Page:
Creating the First Creatures to Live on Earth
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The Greek mythology story of creation on Earth begins with the story of Prometheus and Epimetheus, the Titan children and grandsons of Mother Earth. Prometheus was born with the special power of prophecy. He could see the future and therefore knew that Zeus and the Olympians would defeat the Titans. He tried to warn the Titans, hoping that they would change their battle plans but they ignored him. Knowing that the Titans were doomed, Prometheus and his brother Epimetheus pledged their loyalty to Zeus and the Olympians instead.
After the Olympians did in fact defeat the Titans, Zeus rewarded Prometheus and Epimetheus for their loyalty and gave them the job of creating the first creatures to live on Earth. First, Epimetheus formed the animals and sculpted them using dirt, clay, and water. He made sure to give every creature special skills and or ways to protect themselves from danger. For example, the turtle was given a hard shell, the bear was given warm fur, wings were given to birds to fly, the cheetah received the gift of speed, lions and tigers were given sharp claws and teeth and so on. The only thing that Epimetheus didn’t think of was that these special skills and forms of protection would eventually run out, which is exactly what happened before man was created.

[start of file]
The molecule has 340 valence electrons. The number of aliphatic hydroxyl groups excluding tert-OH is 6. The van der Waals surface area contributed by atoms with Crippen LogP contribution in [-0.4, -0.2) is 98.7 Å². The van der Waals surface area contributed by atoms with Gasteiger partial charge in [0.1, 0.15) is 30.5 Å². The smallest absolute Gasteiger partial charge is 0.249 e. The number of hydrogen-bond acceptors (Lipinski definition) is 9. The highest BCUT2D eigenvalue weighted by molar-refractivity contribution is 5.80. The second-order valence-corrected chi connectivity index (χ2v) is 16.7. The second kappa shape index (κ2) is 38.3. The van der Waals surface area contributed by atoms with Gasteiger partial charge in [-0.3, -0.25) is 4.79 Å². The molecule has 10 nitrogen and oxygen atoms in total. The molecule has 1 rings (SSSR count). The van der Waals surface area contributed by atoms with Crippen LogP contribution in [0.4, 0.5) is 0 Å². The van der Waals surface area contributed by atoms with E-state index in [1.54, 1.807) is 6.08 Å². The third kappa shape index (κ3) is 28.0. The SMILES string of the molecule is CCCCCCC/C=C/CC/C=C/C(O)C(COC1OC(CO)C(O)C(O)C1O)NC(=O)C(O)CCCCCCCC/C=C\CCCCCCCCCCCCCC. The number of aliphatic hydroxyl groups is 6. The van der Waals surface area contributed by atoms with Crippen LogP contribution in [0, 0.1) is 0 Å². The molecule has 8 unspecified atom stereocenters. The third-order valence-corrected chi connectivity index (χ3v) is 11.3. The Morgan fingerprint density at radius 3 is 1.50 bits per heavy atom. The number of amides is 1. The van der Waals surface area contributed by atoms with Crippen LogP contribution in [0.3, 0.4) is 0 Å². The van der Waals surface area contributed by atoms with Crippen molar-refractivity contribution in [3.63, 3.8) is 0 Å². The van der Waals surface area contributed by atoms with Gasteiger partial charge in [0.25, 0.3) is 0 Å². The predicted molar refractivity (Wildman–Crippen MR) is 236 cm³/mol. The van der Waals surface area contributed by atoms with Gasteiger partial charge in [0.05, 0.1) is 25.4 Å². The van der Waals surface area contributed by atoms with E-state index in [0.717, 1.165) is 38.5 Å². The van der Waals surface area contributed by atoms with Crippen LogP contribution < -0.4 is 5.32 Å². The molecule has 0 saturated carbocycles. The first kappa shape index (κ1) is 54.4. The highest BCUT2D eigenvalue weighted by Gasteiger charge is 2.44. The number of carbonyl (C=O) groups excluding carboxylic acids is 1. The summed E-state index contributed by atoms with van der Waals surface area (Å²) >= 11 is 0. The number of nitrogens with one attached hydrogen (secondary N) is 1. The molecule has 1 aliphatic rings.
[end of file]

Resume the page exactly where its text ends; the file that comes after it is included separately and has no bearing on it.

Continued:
While Epimetheus was quick to create all of the other creatures, Prometheus took his time molding man. He wanted to make them look like the gods. He taught man how to plant crops and tame animals but could give them no additional ways to protect themselves since Epimetheus had given all of the forms of protection away.
Prometheus knew man needed some form of protection and asked Zeus if he could let man have fire. Zeus refused. Fire was only for the gods. Prometheus ignored Zeus and gave man fire anyway. He stole it from the gods by lighting his torch in the sun and smuggling it down to Earth. Fire gave manpower. They could now cook food, warm their homes, and make metal tools and weapons. Once Zeus noticed the flames on Earth he became outraged and captured Prometheus. He tied him with chains to a rock far away in the Caucasus Mountains where nobody would find him. Every day Zeus sent an eagle to feast upon Prometheus’ liver, which grew back every day so that Prometheus would have to endure the torture for the rest of time.
Zeus had it out for Prometheus not just because he gave fire to man but also because Prometheus knew a secret about Zeus. Zeus heard a prophecy that one of his sons would overthrow him and he wanted to know who the mother of that son would be. Remember, Prometheus could see into the future and knew who it was. After being tortured for some time, Prometheus finally agreed to tell Prometheus who it was. The mother of the child that would overthrow Zeus was Metis. After he was told the secret, Zeus agreed to set Prometheus free. Zeus devises a plan that would make his favorite son, Heracles, a hero. Heracles, while traveling found Prometheus and killed the eagle and let Prometheus go.
Categorized in: Greek Mythology
This post was written by Greek Boston